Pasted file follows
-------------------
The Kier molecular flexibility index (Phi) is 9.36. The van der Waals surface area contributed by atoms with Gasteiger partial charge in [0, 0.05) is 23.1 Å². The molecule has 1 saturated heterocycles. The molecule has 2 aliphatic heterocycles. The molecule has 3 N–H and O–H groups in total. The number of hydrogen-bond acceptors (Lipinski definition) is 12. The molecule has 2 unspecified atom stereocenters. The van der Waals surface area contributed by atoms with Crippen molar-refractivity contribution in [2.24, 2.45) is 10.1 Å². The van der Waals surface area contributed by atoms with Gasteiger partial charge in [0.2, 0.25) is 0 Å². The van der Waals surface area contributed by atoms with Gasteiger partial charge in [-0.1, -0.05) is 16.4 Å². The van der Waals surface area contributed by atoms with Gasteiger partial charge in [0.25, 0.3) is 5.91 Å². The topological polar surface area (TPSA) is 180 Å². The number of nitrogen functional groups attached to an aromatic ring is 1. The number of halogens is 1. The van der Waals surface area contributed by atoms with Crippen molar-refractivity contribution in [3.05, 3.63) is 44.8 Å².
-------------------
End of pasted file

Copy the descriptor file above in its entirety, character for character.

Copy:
The Kier molecular flexibility index (Phi) is 9.36. The van der Waals surface area contributed by atoms with Gasteiger partial charge in [0, 0.05) is 23.1 Å². The molecule has 1 saturated heterocycles. The molecule has 2 aliphatic heterocycles. The molecule has 3 N–H and O–H groups in total. The number of hydrogen-bond acceptors (Lipinski definition) is 12. The molecule has 2 unspecified atom stereocenters. The van der Waals surface area contributed by atoms with Crippen molar-refractivity contribution in [2.24, 2.45) is 10.1 Å². The van der Waals surface area contributed by atoms with Gasteiger partial charge in [0.2, 0.25) is 0 Å². The van der Waals surface area contributed by atoms with Gasteiger partial charge in [-0.1, -0.05) is 16.4 Å². The van der Waals surface area contributed by atoms with Gasteiger partial charge in [0.25, 0.3) is 5.91 Å². The topological polar surface area (TPSA) is 180 Å². The number of nitrogen functional groups attached to an aromatic ring is 1. The number of halogens is 1. The van der Waals surface area contributed by atoms with Crippen molar-refractivity contribution in [3.05, 3.63) is 44.8 Å².